Employment

News                                                                                                                             
WSJ | Jobs Get Posted, Few Get Filled
When the U.S. economy began to strengthen earlier this year, companies cut back on layoffs and posted more job openings. What they didn't do was actually step up their hiring.
WSJ | Greece Rules Out Massive Layoffs
Greece's new three-party coalition government on Thursday ruled out massive public-sector layoffs, a move that could help pacify restive trade unions but could set it on a collision course with international creditors demanding substantial cuts in public spending.

Econ Comments & Analysis                                                                                            
Washington Times | Obama’s dishonest jobs math
President Obama announced two weeks ago that “the private sector is doing fine.” Though he later backpedaled from this remark, he stood by his fundamental contention that the private sector was creating large numbers of jobs, and that more money needed to be spent by the government to keep up the public-sector pace.
AEI | Stapling green cards to diplomas: Time to make this cliche a law
Last week, President Obama announced that his administration would lift the threat of deportation from more than 800,000 illegal immigrants who arrived in the United States as children and who have gone on to be productive and law-abiding residents. It was good and compassionate public policy -- even if it's a legal stretch.

Blogs                                                                                                                             
WSJ | Up to 95 Million Low-Skill Workers in Danger of Being Left Behind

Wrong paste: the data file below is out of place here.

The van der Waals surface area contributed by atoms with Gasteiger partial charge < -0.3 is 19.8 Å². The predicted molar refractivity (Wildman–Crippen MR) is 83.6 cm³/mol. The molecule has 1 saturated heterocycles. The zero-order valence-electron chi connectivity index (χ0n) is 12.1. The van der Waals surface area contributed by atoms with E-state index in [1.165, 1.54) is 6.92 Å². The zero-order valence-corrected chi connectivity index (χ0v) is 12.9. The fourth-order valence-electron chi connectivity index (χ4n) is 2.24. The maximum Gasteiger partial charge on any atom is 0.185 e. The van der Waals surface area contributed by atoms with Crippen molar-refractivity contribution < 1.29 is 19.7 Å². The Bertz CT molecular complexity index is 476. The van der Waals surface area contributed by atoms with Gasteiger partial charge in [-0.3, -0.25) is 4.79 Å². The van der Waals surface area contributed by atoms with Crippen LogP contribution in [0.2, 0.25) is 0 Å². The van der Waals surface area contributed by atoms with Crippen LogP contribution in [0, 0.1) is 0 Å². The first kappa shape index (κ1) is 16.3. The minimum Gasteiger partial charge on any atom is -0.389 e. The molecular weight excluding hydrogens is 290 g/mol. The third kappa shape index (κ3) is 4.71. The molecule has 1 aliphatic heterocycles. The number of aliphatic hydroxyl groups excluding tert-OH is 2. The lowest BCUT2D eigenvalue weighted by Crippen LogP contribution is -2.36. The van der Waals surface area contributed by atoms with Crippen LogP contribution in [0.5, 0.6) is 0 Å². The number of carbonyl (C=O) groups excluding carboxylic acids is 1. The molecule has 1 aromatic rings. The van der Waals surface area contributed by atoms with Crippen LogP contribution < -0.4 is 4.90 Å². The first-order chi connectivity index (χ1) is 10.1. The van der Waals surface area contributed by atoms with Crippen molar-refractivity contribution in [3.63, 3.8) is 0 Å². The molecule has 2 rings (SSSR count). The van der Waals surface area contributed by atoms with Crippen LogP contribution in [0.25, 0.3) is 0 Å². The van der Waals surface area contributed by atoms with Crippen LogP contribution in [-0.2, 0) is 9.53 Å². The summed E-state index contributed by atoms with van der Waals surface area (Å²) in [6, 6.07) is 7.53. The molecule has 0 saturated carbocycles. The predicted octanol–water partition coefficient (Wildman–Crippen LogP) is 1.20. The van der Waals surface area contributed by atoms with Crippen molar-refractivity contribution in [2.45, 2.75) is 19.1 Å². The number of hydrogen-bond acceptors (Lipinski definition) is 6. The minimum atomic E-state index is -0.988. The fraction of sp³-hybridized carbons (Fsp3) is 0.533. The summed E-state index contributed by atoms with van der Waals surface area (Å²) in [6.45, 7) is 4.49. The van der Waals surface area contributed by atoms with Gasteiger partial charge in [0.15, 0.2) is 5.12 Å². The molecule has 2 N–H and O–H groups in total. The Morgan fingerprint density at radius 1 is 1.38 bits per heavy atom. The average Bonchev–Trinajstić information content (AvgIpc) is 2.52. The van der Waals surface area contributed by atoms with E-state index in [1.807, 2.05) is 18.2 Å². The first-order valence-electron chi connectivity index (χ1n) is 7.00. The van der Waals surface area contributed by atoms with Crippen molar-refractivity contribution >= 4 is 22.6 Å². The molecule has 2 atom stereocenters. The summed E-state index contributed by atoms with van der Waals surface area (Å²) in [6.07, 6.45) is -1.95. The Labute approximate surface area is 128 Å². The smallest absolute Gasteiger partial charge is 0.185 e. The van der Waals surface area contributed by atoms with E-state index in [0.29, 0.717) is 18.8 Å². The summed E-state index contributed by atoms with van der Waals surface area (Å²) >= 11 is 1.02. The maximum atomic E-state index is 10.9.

Between 90 and 95 million low-skill workers around the world could be without jobs by 2020 because there simply won’t be enough positions available for them to apply for, according to a new report from the McKinsey Global Institute.

Budget

News                                                                                                                             
CNN Money | Is Obama a big spender?
Is President Obama a big spender who has blown up the national debt?
NY Times | Approving Billions in Cuts to Social Services, California Reaches a Budget Deal
Just 10 days before the start of the new fiscal year, Gov. Jerry Brown and the Democratic-controlled Legislature reached a budget deal on Thursday to close a nearly $16 billion budget gap. The agreement came after days of negotiations, with legislative leaders reluctant to make the cuts that Governor Brown said were urgently needed.
NY Times | Pentagon Gets Attention, but Planned Spending Cuts Range Far and Wide
It is no secret here that come January, barring Congressional action, huge spending cuts will hit the Pentagon. Congressional Republicans, President Obama’s secretary of defense and military contractors have taken pains to denounce the planned reductions, which were scheduled as part of the resolution to the debt-ceiling crisis of last year.

Econ Comments & Analysis                                                                                            
Fortune | 14 reasons to worry about Italy
There are many glaring risks about Italy's current debt situation and its dire growth outlook. But the biggest reason to worry about Italy is that it's too big to fail.
WSJ | A History of Money Funds
Opponents of reforming money-market funds need to make up their minds. Staying abreast of their contradictory arguments is harder than tracking which celebrities are dating a Kardashian.